Bird Report - April 2020
Lots of yellow flowers around just now so I thought I would brighten up this report with photos of a few of them. Gerry Cannon captured this lovely photo of Coltsfoot which of course blooms well before the leaves; they appear quite a bit later.
I came across the lovely Primroses growing opposite Misker and the gorgeous Celandine is blooming in my own garden in great profusion.
I imagined I would be struggling for bird reports during lockdown but not so. On the 3rd I noticed there is Curlew activity near the end of Halley Road - in fact all the waders will be busy at breeding time with Lapwings fending off marauding crows, Oystercatchers seeking nesting sites as are Redshanks, Snipe, etc. Speaking of Snipe Isobel Gardener reported hearing one at the beginning of the month (I have yet to hear one).
A Hen Harrier has been including Deerness in its rounds - on the 3rd it was hunting over my small plantation before flying round the back of Little Halley then heading towards Halley Road. It repeated this itinerary on the 7th.
A pleasant walk with binoculars on the 4th produced Oystercatchers, Curlew, Redshank, 3 Twite which landed on the fence, while a Meadow Pipit was displaying. Also on view were Skylark, Hooded Crow, two Lesser Black-backed Gulls and a Starling.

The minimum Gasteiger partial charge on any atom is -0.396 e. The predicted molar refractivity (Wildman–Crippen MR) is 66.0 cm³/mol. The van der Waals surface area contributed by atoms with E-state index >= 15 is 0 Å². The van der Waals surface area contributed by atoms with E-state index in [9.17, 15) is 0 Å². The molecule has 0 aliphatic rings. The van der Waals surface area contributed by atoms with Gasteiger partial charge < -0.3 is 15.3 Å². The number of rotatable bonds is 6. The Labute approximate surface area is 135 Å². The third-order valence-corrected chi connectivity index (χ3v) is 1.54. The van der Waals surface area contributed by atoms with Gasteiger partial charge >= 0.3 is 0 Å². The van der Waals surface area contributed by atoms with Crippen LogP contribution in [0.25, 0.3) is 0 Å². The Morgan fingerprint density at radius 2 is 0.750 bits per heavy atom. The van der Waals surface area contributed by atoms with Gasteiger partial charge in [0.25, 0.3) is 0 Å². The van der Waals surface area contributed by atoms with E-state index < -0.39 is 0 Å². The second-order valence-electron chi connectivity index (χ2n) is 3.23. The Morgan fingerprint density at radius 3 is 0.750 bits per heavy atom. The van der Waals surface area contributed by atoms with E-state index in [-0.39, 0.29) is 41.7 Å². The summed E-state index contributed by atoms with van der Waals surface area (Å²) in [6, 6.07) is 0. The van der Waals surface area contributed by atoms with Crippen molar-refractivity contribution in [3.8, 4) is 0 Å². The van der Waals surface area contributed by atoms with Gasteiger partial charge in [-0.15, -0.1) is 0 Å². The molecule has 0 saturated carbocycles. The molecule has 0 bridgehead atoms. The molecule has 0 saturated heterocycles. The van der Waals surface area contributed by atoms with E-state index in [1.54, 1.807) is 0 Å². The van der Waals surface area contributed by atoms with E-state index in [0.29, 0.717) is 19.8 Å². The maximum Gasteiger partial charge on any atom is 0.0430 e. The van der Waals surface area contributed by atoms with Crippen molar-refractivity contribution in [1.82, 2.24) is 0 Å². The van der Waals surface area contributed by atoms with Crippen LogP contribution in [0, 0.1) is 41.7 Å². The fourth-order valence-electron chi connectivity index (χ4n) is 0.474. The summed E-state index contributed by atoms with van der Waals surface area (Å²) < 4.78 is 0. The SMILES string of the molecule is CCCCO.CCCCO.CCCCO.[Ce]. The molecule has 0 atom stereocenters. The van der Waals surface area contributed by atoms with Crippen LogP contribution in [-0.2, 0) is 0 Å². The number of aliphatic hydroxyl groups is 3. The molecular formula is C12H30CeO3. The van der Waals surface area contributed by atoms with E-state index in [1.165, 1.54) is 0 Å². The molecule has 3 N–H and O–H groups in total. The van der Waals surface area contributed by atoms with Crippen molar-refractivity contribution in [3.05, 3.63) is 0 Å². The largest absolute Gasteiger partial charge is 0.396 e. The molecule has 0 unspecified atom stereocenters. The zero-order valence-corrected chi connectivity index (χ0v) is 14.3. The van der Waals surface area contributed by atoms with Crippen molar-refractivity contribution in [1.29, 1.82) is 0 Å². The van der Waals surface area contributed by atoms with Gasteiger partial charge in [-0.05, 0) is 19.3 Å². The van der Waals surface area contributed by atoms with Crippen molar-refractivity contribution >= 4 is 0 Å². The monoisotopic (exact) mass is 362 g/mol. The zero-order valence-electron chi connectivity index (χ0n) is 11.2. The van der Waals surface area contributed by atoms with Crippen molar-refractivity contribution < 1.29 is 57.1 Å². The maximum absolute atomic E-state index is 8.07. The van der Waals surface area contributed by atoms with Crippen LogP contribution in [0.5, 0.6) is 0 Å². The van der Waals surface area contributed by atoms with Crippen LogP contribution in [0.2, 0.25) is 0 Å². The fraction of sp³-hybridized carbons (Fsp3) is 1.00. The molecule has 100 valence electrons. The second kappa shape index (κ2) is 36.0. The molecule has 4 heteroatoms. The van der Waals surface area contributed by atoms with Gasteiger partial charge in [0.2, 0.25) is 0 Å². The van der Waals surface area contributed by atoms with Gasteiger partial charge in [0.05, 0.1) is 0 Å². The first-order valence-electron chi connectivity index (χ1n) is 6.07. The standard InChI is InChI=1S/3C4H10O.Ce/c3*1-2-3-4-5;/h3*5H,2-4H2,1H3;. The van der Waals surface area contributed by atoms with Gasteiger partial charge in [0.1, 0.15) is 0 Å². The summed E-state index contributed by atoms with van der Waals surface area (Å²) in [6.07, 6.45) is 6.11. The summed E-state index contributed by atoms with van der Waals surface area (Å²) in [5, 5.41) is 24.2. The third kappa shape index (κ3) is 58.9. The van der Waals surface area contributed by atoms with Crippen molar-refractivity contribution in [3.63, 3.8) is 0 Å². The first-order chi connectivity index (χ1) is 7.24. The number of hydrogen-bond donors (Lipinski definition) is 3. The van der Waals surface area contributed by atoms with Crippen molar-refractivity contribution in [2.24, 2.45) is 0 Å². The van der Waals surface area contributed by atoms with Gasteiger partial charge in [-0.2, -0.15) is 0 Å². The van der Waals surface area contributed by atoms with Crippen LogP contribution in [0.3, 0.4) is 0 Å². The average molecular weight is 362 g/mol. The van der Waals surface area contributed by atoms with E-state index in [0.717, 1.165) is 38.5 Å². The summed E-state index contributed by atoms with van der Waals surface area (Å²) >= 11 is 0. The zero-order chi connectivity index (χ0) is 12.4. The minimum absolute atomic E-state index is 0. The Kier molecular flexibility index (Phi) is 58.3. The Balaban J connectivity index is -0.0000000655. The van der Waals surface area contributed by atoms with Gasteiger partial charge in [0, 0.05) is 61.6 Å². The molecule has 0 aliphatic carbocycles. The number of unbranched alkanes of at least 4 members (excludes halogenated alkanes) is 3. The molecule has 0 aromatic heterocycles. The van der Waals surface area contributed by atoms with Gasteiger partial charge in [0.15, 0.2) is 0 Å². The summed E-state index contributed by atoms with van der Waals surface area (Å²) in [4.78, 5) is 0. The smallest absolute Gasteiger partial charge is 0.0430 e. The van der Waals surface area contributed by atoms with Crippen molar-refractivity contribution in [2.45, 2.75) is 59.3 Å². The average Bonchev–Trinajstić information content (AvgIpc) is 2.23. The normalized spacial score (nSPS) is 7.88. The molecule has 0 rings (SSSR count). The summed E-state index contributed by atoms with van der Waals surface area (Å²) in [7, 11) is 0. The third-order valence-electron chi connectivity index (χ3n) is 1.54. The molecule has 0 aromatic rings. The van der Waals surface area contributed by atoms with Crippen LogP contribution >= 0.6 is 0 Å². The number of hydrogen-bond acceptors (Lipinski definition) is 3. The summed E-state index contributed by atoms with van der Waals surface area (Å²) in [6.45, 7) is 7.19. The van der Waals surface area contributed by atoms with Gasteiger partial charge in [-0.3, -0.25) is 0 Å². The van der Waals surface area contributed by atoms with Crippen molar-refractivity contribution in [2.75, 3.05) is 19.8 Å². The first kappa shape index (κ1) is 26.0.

Mic Hamer reports a Collared Dove on April 7th. At this time also you can't fail to see House Sparrows, Starlings, etc. etc. busy collecting nesting material.
Bees are also beginning to make their appearances; my flowering currant bush has been a great early source of feeding for the Bumble Bees.
Kathryn and Jonathan Southerington reported their first Swallow and Wheatear during a walk on the 8th, then the following day saw 2 more Wheatears and 2 Bonxies while on the shore 20 Purple Sandpipers were feeding - these will be moving on soon. When they reached home the couple were delighted to see a Sandwich Tern flying around opposite the Rocket Hoose.
Reports of Swallows began to come in - Marilyn Gowland saw one plus a flock of Golden Plovers in a field across from Halley Road then 2 more Swallows at New Horries the following day. Marilyn has also been enjoying watching 2 Gannets diving for fish off Halley Beach. More Swallow reports from Jill Sutcliffe while I saw my first of the year flying over Soligeo on the Geo Road.
Another morning walk on the 26th produced a Greenfinch on a fence up Halley Road and a Linnet on the fence above Gritley.
There was also a report of Shelducks on Ernie Skea's pond at Aikerskaill.
Finally the last - and undoubtedly my very best - bird so far this year was a Pied Flycatcher which flew out of the little plantation and obligingly landed on the ornamental plough to give me a ringside view!
May will be a busy month as more birds will be nesting and rearing young so there should be plenty of birds to watch!